We didn't want to repeat the mistakes made by the Congress in 1984, says Dushyant Gautam

The way things were going at farmers’ protest sites, the atmosphere that was being created influenced the PM’s decision, says BJP general secretary Dushyant Gautam

BJP national general secretary in charge of Punjab, Dushyant Gautam, speaks to The Hindu on the repeal of farm laws, Punjab polls and the state of preparedness of the BJP …. .

There are many reasons being put forward for the decision to repeal the farm laws. From electoral reasons to security concerns over what was perceived as a brewing resentment between Hindu and Sikh communities. Which reason do you ascribe for the Prime Minister Modi’s decision?

Prime Minister Narendra Modi himself said during his address to the nation that his intention behind bringing these Bills was to provide alternatives to the farmer for markets and fair remuneration, and that many of the things that were there in the farm laws were distilled from years of suggestions by other governments, political parties, agricultural scientists and economists on how to improve the situation of farmers. But as he himself said, we couldn’t convey all this to the farmers, and the way things were going at the protest sites, the atmosphere that was being created — the horrific murder of a Dalit, women were raped and killed, the Indian tricolour was dishonoured, it influenced the decision. Somewhere this also affected the bhaichara (brotherhood, amity) which existed in Punjab, where our people were not allowed to visit the bereaved, or even to boycotting our people at weddings etc. When we would explain the farm laws to smaller groups, and even steps taken by the Modi Government for ending the black list of those not allowed to enter the country since Punjab militancy days, to bring those guilty of the 1984 anti-Sikh riots to justice, to bring back the saroops of Shri Guru Granth Sahib from Afghanistan safely to India, the people would nod in agreement, but in larger groups they would speak a different language. We didn’t want to repeat the mistakes made by the Congress in 1984, where a whole community was alienated from the rest of the country and for the sake of “bhaichara” the repeal was announced. For us, the country and bhaichara is paramount.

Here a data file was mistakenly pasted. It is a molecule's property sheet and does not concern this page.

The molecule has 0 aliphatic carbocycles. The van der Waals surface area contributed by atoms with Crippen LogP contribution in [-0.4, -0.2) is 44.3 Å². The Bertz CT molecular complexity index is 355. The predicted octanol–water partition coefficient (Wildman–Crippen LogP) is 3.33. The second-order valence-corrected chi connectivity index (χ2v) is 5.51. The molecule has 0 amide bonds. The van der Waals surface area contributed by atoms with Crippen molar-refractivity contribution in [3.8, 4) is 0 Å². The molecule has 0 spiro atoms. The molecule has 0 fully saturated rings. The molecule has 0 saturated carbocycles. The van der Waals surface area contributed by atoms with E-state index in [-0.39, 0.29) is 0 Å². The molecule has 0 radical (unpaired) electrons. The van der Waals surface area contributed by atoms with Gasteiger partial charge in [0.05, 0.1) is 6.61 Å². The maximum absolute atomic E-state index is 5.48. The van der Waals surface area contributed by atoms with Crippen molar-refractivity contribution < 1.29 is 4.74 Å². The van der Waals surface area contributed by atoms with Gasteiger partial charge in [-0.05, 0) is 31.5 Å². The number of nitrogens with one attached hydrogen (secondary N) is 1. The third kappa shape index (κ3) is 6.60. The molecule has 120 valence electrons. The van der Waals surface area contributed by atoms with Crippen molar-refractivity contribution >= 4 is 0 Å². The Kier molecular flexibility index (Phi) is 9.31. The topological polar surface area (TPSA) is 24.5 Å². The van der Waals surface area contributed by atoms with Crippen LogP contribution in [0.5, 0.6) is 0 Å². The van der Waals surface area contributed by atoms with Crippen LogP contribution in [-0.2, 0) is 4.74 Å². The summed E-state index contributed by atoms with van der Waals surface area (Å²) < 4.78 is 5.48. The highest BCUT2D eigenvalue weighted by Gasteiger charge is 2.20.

Also read: Union Cabinet to approve farm laws repeal on November 24

You have now gone separate ways with your old ally, the Akali Dal, where do you see the BJP in Punjab?

Let me tell you that even through all this, when we went to the people with our “Sewa hi Sangathan” programmes, during the pandemic, conducting vaccination and blood donation camps we got great response from the people. This is also despite all the canards that were spread about vaccines and medication. As I said earlier, in smaller groups, people were responding to us, when 10-15 people got together they would argue over why the protests were being allowed to continue. The BJP will fight in all 117 seats in Punjab. We believe that the people will see through the way other parties want to push Punjab towards communal strife, towards drugs, and decide to forge a different future for themselves away from these parties.

Capt. Amarinder Singh recently broke away from the Congress and has hailed Prime Minister Modi’s decision to repeal the farm laws as one that takes a lot of “courage”. He has hinted that he is open to an alliance with the BJP. What is the party’s view?

The BJP prioritises national interest above all, and any party that holds that priority is welcome. Having said that, in the BJP, any such decision is in the purview of the parliamentary board of the party and they will take an appropriate call when the situation arises.

Now that the farm laws have been repealed, your old ally Akali Dal’s reason for walking out of the NDA is no longer valid, has there been any outreach since between the two of you?

We don’t need anyone’s outreach, we are on our own and have the confidence to go into polls under the leadership of Prime Minister Modi and other senior leaders of the BJP.

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